Worried by a sharp increase in infant mortality in the Baltimore area, state health officials are reviewing the deaths of babies who suffered from congenital anomalies, infections and heart disease.
The 18 percent jump in deaths from 1996 to 1997 runs against the trend in the past several years, in which infant mortality rates in the city, the state and the nation have dropped. While physicians know the medical reasons for the deaths, they want to determine the circumstances and what medical care was provided.
"We're going to see if there is anything that could have been prevented by anyone," said Dr. Georges Benjamin, the state's deputy secretary for public health services. The most striking increase was among blacks, whose infant mortality rate in the Baltimore area rose 36 percent from 1996 to 1997.
But since the increase is over only one year, physicians may find it's a fluke: a year when more babies were born with congenital problems such as spina bifida, and when more women had triplets, who are smaller with less chance of surviving. Among blacks in the metro area, for instance, the number of triple or more births increased from six in 1996 to 31 in 1997.
But doctors are concerned that in the midst of a quickly changing health care system, women may not be getting adequate prenatal care, or care at all. That's where infectionsand congenital anomalies typically would be picked up.
"It makes me wonder what's happening to prenatal care in the state," said Dr. Ira Gewolb, chief of the division of neonatology at the University of Maryland Medical Center. "The question is, has something changed about the health care delivery, access or how we're taking care of pregnancy?"
Many experts see infant mortality as perhaps the most sensitive indicator of society's overall quality of life. That's because so many factors -- violence, poverty, inadequate housing, pollution, child abuse -- all contribute to it.
In the Maryland cases, investigators have studied birth and death certificates for the 308 deaths in Baltimore and Anne Arundel, Carroll, Harford, Howard and Baltimore counties. Next, Dr. Peter Beilenson, city health commissioner, said health officials will screen out babies who were victims of car accidents or guns, and focus on those who were ill.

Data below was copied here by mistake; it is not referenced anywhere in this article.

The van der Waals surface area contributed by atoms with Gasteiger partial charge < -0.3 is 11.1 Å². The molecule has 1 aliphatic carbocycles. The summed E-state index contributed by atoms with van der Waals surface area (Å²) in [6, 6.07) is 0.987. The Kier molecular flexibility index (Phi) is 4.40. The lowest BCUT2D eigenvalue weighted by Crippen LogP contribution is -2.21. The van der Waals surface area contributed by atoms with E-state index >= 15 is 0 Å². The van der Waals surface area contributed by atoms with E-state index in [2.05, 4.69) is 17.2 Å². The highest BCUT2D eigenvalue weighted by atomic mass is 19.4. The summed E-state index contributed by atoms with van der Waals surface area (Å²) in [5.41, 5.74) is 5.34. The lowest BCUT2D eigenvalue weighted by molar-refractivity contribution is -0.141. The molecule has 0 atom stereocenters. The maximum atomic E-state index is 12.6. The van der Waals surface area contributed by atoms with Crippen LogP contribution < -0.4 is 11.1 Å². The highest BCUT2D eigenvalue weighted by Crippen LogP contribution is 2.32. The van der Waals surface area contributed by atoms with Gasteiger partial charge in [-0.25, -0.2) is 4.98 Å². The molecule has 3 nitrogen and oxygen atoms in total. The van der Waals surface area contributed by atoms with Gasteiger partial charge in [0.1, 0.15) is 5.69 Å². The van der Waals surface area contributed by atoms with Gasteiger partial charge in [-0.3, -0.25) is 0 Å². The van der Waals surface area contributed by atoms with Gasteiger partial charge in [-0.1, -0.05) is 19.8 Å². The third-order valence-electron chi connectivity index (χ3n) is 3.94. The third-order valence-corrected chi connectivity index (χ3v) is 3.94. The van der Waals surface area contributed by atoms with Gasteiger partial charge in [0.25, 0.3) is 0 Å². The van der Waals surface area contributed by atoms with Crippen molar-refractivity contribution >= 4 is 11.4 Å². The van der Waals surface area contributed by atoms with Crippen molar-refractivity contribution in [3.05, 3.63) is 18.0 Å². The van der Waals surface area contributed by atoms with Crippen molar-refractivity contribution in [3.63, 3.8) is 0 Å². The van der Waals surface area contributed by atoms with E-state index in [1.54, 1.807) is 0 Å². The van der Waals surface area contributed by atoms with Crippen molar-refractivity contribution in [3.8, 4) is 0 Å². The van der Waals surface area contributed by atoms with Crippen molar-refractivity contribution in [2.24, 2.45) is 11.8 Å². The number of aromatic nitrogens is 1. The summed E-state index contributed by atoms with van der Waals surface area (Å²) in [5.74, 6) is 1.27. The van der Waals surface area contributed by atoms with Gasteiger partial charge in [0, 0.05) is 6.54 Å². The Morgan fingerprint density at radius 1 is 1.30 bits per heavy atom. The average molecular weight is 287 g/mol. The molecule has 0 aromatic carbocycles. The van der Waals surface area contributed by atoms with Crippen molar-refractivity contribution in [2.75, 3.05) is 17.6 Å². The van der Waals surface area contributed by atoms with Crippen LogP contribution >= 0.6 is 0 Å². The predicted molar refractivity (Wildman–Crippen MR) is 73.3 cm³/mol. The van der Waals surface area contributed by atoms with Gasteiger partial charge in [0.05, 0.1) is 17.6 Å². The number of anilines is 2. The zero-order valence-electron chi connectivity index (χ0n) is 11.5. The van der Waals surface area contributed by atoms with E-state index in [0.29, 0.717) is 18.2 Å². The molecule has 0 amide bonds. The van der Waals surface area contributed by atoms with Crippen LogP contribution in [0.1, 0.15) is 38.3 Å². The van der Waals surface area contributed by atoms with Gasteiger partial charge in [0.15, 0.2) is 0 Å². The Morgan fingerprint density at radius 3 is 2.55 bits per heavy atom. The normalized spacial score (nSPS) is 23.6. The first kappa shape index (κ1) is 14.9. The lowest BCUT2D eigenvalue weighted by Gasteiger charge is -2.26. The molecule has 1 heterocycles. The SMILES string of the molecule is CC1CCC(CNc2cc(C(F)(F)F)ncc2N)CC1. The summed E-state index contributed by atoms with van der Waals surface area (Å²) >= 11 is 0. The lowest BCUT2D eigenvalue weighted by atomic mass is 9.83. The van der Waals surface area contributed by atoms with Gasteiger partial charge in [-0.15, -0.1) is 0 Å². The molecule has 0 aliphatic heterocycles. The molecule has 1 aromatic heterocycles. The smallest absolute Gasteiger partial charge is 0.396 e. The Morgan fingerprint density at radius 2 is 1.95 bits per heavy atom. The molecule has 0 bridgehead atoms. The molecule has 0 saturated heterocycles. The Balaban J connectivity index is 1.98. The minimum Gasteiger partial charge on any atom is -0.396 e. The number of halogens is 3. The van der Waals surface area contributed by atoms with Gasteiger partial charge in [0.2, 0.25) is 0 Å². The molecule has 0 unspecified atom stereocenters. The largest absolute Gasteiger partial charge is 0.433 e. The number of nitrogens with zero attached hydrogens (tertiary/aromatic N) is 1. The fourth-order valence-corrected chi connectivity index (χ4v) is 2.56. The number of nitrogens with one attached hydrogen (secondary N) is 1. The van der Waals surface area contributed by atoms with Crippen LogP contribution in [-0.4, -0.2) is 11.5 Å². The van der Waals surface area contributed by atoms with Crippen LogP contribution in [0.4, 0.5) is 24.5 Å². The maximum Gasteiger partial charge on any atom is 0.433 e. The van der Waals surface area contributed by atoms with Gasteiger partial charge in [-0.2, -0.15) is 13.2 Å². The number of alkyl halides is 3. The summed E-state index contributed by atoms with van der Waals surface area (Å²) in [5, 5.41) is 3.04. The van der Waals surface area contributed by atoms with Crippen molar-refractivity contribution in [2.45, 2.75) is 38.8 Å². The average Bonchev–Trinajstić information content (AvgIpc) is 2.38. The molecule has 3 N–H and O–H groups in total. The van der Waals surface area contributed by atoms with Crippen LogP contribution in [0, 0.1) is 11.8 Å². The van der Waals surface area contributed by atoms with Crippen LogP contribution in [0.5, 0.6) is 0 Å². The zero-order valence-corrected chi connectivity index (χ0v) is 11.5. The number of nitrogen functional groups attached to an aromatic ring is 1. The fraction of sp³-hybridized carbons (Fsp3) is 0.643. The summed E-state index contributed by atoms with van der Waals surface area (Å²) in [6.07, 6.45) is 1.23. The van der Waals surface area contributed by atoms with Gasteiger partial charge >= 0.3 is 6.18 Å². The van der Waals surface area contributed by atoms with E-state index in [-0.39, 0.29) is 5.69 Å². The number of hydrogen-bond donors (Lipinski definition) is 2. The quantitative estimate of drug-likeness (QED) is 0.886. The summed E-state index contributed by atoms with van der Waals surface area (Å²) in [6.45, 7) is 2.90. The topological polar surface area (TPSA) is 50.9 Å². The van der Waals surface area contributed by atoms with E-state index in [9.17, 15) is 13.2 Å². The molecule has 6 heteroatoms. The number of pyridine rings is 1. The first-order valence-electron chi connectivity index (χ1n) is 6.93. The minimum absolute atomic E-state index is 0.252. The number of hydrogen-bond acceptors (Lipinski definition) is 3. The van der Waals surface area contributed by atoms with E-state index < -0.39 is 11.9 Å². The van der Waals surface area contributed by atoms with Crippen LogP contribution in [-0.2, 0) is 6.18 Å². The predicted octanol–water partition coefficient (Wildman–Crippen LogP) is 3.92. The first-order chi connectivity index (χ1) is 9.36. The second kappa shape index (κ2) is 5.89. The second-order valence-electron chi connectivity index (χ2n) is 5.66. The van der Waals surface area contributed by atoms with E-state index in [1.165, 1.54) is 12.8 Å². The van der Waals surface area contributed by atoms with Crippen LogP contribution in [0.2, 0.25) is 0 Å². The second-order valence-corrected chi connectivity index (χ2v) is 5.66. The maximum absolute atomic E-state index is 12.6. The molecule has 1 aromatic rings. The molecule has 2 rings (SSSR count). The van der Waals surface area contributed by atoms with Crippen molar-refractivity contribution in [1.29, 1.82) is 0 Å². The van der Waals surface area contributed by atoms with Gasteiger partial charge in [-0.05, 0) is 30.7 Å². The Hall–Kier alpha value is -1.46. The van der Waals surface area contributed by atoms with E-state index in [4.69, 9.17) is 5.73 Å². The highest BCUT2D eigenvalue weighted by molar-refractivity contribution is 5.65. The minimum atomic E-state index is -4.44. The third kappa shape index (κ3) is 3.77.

Physicians plan to ask hospitals for the medical records of these children. Dr. Russell Moy, director of the Office of Maternal Health and Family Planning at the state Department of Health and Mental Hygiene, said the records may contain sensitive information such as a mother's substance abuse or her infection with sexually transmitted diseases like gonorrhea or syphilis. All those could lead to a baby's death.
"Some of these things, they may be fate," Moy said. "But it also could be any infection. If these women are getting care, there should be vigilant screening and follow-up."
In the black community, there is mounting concern.
"This is just another nail in the coffin," said Dr. Willarda Edwards, the immediate past president of the Monumental City Medical Society, a local group of black physicians. She spoke with NAACP President Kweisi Mfume yesterday about the persistent gap nationally in health between whites and blacks, and what can be done about it.
"The things that are really killing people are cancer, AIDS. It's just trending down to the infants," Edwards said of diseases that are hitting the black community hard. "If this were in any other population, you would see people declaring war on it."
The state has taken steps to address the racial gap in infant mortality. In December, a blue-ribbon commission released a report with several recommendations, including better screening for domestic violence and substance abuse, and more aggressive follow-up of patients with infections.
An effort is under way to make sure women with high-risk pregnancies deliver at hospitals experienced in those cases, Benjamin said. To stop the spread of syphilis, which has reached epidemic proportions in Baltimore, officials have begun screening and treating women at the jail. And under a new state insurance program, more than 1,000 pregnant women around the state will get health insurance.
In the past year, about 330,000 poor Marylanders on Medicaid, half of whom live in Baltimore, have been moved into managed-care organizations to give them more coordinated care at less expense. Edwards said she knows many patients who see a neighborhood doctor but must take two buses to get X-rays or blood drawn. And she said that's causing problems.
But state officials said the Medicaid switch can't be the cause. The infant mortality rate increased to a greater extent among non-Medicaid recipients than among those on Medicaid. It wasn't clear if those non-Medicaid recipients included the uninsured, whose numbers are growing.
Beilenson suspects that if the numbers don't turn out to be a one-year fluke, there will be more than one answer, a combination of more women with multiple births, a few more with congenital anomalies, and so on.
State officials expect to have the results of their review in about a month.
Pub Date: 7/23/98